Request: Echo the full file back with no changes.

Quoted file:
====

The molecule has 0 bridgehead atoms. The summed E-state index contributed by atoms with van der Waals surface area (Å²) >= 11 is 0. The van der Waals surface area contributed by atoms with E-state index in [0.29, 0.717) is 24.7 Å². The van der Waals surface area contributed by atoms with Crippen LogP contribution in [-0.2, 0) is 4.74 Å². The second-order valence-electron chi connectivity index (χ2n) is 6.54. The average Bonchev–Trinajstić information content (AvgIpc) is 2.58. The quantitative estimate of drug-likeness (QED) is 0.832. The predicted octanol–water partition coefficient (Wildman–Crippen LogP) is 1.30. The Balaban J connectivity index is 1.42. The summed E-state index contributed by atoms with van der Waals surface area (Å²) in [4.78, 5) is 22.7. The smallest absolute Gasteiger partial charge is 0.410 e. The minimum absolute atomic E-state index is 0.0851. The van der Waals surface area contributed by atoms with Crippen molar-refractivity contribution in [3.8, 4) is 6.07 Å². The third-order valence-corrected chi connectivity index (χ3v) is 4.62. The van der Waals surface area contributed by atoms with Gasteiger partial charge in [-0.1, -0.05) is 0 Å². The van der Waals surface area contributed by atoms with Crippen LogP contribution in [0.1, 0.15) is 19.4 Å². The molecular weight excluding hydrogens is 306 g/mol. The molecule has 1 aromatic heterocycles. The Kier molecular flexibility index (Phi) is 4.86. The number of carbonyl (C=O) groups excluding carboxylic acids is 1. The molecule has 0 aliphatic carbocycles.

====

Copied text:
The molecule has 0 bridgehead atoms. The summed E-state index contributed by atoms with van der Waals surface area (Å²) >= 11 is 0. The van der Waals surface area contributed by atoms with E-state index in [0.29, 0.717) is 24.7 Å². The van der Waals surface area contributed by atoms with Crippen LogP contribution in [-0.2, 0) is 4.74 Å². The second-order valence-electron chi connectivity index (χ2n) is 6.54. The average Bonchev–Trinajstić information content (AvgIpc) is 2.58. The quantitative estimate of drug-likeness (QED) is 0.832. The predicted octanol–water partition coefficient (Wildman–Crippen LogP) is 1.30. The Balaban J connectivity index is 1.42. The summed E-state index contributed by atoms with van der Waals surface area (Å²) in [4.78, 5) is 22.7. The smallest absolute Gasteiger partial charge is 0.410 e. The minimum absolute atomic E-state index is 0.0851. The van der Waals surface area contributed by atoms with Crippen molar-refractivity contribution in [3.8, 4) is 6.07 Å². The third-order valence-corrected chi connectivity index (χ3v) is 4.62. The van der Waals surface area contributed by atoms with Gasteiger partial charge in [-0.1, -0.05) is 0 Å². The van der Waals surface area contributed by atoms with Crippen LogP contribution in [0.1, 0.15) is 19.4 Å². The molecular weight excluding hydrogens is 306 g/mol. The molecule has 1 aromatic heterocycles. The Kier molecular flexibility index (Phi) is 4.86. The number of carbonyl (C=O) groups excluding carboxylic acids is 1. The molecule has 0 aliphatic carbocycles.